Thermally Speaking, light installation by LeuWebb Projects for CITYLights Toronto

LeuWebb Projects, Mulvey & Banani Lighting,

Doublespace Photography, Simon Tanenbaum,

Toronto, Canada,


Event, Landscaping,

A look at the last CITYLights Toronto installation in anticipation while waiting to find out who will be the light artist of 2020. The 2019 site-specific installation called Thermally Speaking was created in collaboration with the local LeuWebb Projects Canadian art group.

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Thermally Speaking, light installation by LeuWebb Projects for CITYLights Toronto The CITYLights Toronto initiative was launched in 2015 as an educational opportunity for Toronto-based students and young professionals in the fields of lighting design, architecture and interior design, creating a site-specific installation to illuminate specific points in the Canadian city, including landmark buildings and plazas. It is created for 3 October - Nuit Blanche, or “white night”, Toronto’s annual night-time arts festival. 
To reduce the spread of COVID-19, Toronto’s free all-night contemporary art event will move its 2020 event online with expanded digital content and special online events on the night of 3 October. Nuit Blanche 2020 will be reimagined and tailored to fit the moment. Under the two-year curatorial theme, The Space Between Us, Artistic Director Julie Nagam will focus on the connections across urban, polar and pacific landscapes revealing the space between us as a potential site for sharing knowledge.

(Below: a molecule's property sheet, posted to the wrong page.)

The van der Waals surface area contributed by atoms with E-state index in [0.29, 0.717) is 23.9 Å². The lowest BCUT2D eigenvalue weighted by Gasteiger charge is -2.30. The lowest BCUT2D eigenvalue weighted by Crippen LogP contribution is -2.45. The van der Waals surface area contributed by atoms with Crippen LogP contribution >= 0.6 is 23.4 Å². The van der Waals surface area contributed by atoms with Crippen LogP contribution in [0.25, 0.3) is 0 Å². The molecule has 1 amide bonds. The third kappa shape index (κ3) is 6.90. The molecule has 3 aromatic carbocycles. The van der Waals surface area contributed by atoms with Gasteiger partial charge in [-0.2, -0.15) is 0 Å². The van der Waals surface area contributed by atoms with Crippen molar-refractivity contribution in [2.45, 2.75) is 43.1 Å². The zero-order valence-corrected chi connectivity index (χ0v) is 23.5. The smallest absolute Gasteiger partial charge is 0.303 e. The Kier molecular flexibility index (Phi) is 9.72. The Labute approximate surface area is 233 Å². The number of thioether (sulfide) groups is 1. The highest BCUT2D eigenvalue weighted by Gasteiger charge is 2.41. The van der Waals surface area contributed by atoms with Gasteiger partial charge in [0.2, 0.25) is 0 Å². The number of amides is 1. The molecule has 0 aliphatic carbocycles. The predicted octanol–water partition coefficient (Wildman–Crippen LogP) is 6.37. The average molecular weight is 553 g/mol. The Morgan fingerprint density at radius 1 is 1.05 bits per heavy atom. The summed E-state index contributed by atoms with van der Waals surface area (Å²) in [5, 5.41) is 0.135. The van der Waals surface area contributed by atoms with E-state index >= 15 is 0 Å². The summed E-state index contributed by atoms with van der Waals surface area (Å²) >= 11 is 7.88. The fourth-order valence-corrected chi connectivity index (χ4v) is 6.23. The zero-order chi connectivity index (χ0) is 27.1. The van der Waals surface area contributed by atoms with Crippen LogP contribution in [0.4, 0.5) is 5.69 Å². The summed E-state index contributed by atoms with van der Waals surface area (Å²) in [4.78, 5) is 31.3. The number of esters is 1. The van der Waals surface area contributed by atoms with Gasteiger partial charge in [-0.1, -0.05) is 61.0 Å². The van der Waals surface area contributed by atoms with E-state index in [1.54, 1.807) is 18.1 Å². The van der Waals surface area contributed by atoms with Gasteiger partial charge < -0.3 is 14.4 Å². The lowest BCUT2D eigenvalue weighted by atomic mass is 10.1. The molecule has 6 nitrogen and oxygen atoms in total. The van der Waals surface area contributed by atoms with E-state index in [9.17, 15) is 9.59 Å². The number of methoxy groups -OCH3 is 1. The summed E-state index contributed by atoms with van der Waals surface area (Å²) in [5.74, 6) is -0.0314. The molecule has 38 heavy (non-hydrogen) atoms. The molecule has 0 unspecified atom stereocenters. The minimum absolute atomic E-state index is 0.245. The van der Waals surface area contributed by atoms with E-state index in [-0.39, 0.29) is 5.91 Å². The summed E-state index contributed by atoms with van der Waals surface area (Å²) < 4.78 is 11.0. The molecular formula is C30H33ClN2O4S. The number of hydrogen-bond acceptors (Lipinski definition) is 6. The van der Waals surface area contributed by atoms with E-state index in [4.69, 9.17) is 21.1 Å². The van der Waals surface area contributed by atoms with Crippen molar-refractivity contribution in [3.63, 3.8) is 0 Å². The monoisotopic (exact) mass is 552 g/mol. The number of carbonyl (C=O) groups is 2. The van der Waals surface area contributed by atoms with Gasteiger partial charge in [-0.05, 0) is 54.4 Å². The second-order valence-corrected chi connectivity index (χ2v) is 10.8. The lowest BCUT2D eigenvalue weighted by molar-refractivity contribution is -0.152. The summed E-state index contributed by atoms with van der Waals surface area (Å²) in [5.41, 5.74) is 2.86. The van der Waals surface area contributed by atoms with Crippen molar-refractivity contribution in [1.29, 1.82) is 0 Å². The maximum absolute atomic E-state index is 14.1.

The project of the last edition of CITYLights Toronto was designed by the multi-disciplinary public art collective LeuWebb Projects and produced in collaboration with award-winning lighting design consultancy, Mulvey & Banani Lighting, both based in Toronto, Canada. The site-specific installation was developed for the Fort York Visitor Centre, an award-winning building designed by Patkau Architects with Kearns Mancini Architects Inc. The Visitor Centre at Fort York National Historic Site pays homage to Toronto’s founding story and Canada’s military past. Situated beneath the Gardiner Expressway on a 17-hectare site in downtown Toronto, the centre serves as a museum and explores the relationship between natural landscapes and the built environment.
For the Thermally Speaking installation, the artists and lighting designers started from the premise that human bodies are vessels of energy, containers of both fire and water. They’re constantly undergoing renewal and death at a cellular level. Thermally Speaking translated the radiant energy of human bodies as they moved through Fort York. The project used thermography and infrared measuring instruments to uncover the fields of energy which we’re all a part of. Visitors were encouraged to ascend the rooftop ramp of the Fort York Visitors’ Centre towards an exceptional view over the Fort York site. The presence and energy of people were reflected throughout the surfaces of the building in colourful translations of their activity. Thermal imaging cameras relayed and translated the heat energy of visitors into a shifting curtain of light, animating the channel glass facades of the building. Audiences were invited to move through, over and around the ramp both as observers and subjects of observation, participants in dialogue with the phenomena around them.
The responsive installation transformed Toronto’s Fort York Visitor Centre for Nuit Blanche 2019, and at the same time provided a glimpse into a future of body temperature readings, something which has become part of our post-pandemic routine. By the same token, the installation also offered an opportunity for technical development for students in the field of lighting design and architecture.

Christiane Bürklein

Project: LeuWebb Projects with Mulvey & Banani Lighting
Location: Toronto
Year: 2019
Images: Doublespace Photography, Simon Tanenbaum


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